Michelle Legro (Associate Editor, Lapham’s Quarterly): Writers underestimate the power nap. It’s in this half-dreaming, half-wakeful state that the sentences start to unspool themselves. My resolution is this: the “power” part of the nap will involve waking up and writing it all down. Samuel Taylor Coleridge took the most famous power nap in history, but instead of waking up, he just nodded along and failed to write down the majority of a super-crazy dream about a pleasure-dome of sexy ladies and regretted it all his life. What’s this? He was super-high on opium? That works too.
Laura van den Berg (What the World Will Look Like When All the Water Leaves Us): Read more, always, and take the time to dream.
Jason Diamond (Founder of Vol. 1 Brooklyn): I’m going to spend an hour a day writing in my notebook instead of being on my laptop. I think doing away with all the interruptions the computer provides will be good for me.
Sean Howe (Marvel Comics: The Untold Story): Now that the Mayans have proven themselves incapable of sustaining a good myth, in 2013 I elect to take up the slack. I intend to begin lying, primarily about myself, but also—so sorry!—about you, too. Don’t tell me you’re not a lover of good fiction.
Elissa Bassist (Editor of “Funny Women” on TheRumpus): My resolution is not to finish my book before 2014—it’s to forgive myself if I don’t finish my book before 2014. I thought I’d finished this book in early 2012, but early 2012 was when I learned what a shitty first draft looks like. Mid-2012 I began revising/rewriting the book, sure I’d finish by 2013, but December 2012 was when I learned that when you want to be done and when you’re done are not—regrettably—the same.
Matthew Vollmer (Future Missionaries of America): I resolve to stop counting. After all, I have never been good with numbers. I am terrible at math. And math has been terrible to me, in part because it frequently intrudes where it has no business: my writing. And I’m not talking about those equations that pop up in the work of Pynchon or Foster Wallace. I’m talking about word counts and numbers of pages, about the quantity of publications over a particular period of time, and about comparing how much I’ve done to how much someone else has done. I resolve, therefore, to be finished with all that. No more shall I be held hostage to numbers! No longer will I worry about how much and how long and how short and how many. I’ll admit that such a resolution poses some difficulties, since, as an educator at a state university, administrators expect me to tally up what I’ve done.
Amy Brill (The Movement of Stars): Most resolutions seem to be about starting new things: gym regimen, political movement, less toxic relationship, etc. Mine are to stop doing things. For instance: I resolve to stop cooking. Time-consuming, kitchen-wrecking, hand-destroying: why bother? My very small children will be fine eating frozen “fish” sticks. The 8000% daily allowance of salt in these Ramen noodles will help my low blood pressure. I also resolve to stop turning off the TV. I was raised on a steady diet of Sesame Street, Happy Days, and Family Feud. I turned out okay! I also resolve to stop cleaning up. Plastic toys replicate in the night. More will only spawn where these once lay. I could be writing instead of cooking, cleaning up, and playing “teacher” for the 19,000th time. In case those fail, I resolve to stop sleeping. Then I’ll have plenty of time to write my next novel. Finally, I resolve to stop complaining. Since I’m in good health, I love my husband, and my kids are alive, alive, alive, I’ll be better served in 2013 by zipping it, and being grateful.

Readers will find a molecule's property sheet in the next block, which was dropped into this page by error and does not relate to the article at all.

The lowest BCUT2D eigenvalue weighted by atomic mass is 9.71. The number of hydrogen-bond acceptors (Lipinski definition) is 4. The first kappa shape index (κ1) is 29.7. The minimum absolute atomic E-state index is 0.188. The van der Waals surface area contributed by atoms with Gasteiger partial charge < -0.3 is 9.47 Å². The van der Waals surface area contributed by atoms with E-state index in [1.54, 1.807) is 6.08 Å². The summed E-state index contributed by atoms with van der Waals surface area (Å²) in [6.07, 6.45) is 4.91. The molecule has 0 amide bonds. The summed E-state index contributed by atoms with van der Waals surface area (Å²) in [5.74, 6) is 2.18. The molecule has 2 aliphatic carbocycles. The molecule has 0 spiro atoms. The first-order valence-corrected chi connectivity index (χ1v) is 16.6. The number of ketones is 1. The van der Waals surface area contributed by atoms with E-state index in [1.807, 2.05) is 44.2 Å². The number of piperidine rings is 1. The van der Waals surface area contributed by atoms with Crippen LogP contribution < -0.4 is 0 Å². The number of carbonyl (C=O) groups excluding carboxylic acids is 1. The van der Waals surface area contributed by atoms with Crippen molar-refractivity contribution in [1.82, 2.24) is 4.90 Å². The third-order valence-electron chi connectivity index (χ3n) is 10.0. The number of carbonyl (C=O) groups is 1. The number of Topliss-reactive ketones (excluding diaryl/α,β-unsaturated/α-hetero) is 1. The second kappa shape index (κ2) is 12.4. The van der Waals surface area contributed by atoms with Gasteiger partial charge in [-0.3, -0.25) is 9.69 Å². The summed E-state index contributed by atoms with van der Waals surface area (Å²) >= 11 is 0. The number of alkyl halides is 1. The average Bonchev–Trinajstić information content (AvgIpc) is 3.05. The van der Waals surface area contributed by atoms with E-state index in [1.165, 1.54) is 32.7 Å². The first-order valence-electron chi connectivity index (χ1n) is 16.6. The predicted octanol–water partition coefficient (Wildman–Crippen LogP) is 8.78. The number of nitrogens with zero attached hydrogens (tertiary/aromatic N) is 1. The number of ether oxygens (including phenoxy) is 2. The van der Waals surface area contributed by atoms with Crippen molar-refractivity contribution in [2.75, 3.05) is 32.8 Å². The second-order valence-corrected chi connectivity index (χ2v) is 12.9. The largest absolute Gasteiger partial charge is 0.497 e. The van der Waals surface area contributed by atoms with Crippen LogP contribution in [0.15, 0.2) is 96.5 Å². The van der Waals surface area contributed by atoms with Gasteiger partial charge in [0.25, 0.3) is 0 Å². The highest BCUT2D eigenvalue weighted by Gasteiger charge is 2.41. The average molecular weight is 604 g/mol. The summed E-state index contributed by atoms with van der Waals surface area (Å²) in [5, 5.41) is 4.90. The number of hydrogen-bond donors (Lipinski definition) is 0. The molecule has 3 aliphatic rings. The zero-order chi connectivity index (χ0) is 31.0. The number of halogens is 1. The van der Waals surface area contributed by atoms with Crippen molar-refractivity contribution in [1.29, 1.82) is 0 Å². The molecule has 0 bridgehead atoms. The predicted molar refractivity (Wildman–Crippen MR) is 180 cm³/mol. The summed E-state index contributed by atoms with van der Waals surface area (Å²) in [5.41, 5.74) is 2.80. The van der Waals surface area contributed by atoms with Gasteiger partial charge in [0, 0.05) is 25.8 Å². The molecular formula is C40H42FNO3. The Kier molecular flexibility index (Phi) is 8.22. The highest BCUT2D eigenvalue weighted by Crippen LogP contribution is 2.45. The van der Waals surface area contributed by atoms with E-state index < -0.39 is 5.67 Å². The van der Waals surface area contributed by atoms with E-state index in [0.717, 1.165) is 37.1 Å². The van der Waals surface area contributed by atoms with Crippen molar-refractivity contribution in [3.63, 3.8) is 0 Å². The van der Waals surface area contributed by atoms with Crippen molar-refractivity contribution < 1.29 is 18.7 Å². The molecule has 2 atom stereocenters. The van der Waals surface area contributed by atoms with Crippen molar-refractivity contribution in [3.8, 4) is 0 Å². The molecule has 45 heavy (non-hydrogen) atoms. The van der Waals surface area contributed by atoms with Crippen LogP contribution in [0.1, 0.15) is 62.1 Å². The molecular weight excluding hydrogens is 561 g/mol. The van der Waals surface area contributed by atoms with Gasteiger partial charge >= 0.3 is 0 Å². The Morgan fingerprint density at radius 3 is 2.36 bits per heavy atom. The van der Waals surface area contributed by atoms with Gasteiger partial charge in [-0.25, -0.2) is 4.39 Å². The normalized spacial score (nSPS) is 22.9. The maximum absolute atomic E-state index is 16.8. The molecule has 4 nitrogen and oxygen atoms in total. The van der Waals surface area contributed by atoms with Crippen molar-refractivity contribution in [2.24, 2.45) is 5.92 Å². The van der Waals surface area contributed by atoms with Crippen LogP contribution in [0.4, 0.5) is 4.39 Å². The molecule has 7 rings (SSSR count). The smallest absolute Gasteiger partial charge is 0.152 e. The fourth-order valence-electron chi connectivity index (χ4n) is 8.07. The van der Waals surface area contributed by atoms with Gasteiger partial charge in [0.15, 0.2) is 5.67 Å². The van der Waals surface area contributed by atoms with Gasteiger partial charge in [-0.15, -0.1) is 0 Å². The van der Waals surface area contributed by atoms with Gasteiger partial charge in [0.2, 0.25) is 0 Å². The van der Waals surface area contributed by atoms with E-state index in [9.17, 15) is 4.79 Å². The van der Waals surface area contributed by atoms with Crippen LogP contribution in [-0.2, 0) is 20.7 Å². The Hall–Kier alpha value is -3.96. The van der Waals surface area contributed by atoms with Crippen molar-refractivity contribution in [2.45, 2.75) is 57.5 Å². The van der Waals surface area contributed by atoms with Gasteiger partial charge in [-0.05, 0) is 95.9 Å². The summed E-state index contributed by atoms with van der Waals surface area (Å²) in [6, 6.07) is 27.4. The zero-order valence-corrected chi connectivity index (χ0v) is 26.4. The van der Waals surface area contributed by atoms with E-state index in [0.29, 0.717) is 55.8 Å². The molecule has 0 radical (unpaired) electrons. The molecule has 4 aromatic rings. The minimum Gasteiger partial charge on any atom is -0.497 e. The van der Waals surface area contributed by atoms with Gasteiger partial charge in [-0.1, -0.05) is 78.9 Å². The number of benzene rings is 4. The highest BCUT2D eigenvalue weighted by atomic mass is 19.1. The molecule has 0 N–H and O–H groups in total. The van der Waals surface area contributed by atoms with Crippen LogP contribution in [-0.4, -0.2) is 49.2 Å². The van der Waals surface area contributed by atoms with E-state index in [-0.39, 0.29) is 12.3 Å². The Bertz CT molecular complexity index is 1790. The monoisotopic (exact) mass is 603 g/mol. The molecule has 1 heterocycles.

Dan Kennedy (Rock On: An Office Power Ballad): TWO RESOLUTIONS: I will only use profanity with purpose and meter; I will, however, continue trying not to use it onstage. And dear sweet Christ above, don’t fly in the cheap seats. You don’t need to be wherever they want you to go that fucking badly; that severely.
Matthew Salesses (Last Repatriate): I’m resolving to be more positive this year. No more: nothing will happen for me, nothing I write is any good, no one reads fiction, no one will buy my book, etc. I’m sick of all the writerly negativity. I hate it. I really hate it.
Vanessa Vaselka (Zazen): Before any Internet I will write for two hours each morning (with ear plugs) then go outside. Come back and do another half an hour. Write half an hour by hand every afternoon. Read for pleasure 30 minutes a day (not at bed time!) No more half-assed attention! Meditate if necessary.
Matt Sumell (Short story writer): My new years resolution? To not blow it. There are a lot of people I’d like to make proud: friends and family, my agent, pretty ladies that I don’t know yet. I just don’t want to let anybody down. Also to get my dog to stop shitting in my bathtub.
Penina Roth (Founder of the Franklin Park Reading Series): This year, I’d like to read some classic novels I’ve missed and ones recommended by writers I admire – of course, Moby Dick is the one everyone is talking about, but I’d also like to get to Middlemarch, The Age of Innocence, Don Quixote (a seventh grade assignment that I couldn’t fully appreciate at the time), To the Lighthouse, Heart of Darkness, Speak, Memory, Wide Sargasso Sea, and The Adventures of Augie March.
Adam Novy (The Avian Gospels): For me, the question isn’t, what will I change in 2013, but if I’m capable of change. If I am, I’ll finish all the stories I began in 2012—there’s like six of them—and finish all the essays that I start, and finish up my book, which should appeal to many different kinds of readers while still being the kind of book that I would write. Also, bail on Facebook.
The humor columnist behind Electric Literature’s “Celebrity Book Review,” Courtney Maum is a frequent contributor here at Tin House, and sometimes we lend her out to The Rumpus and Bomb. You can find more of her work on courtneymaum.tumblr.com or on Twitter at @cmaum. Courtney’s just finished writing a novel. Duh.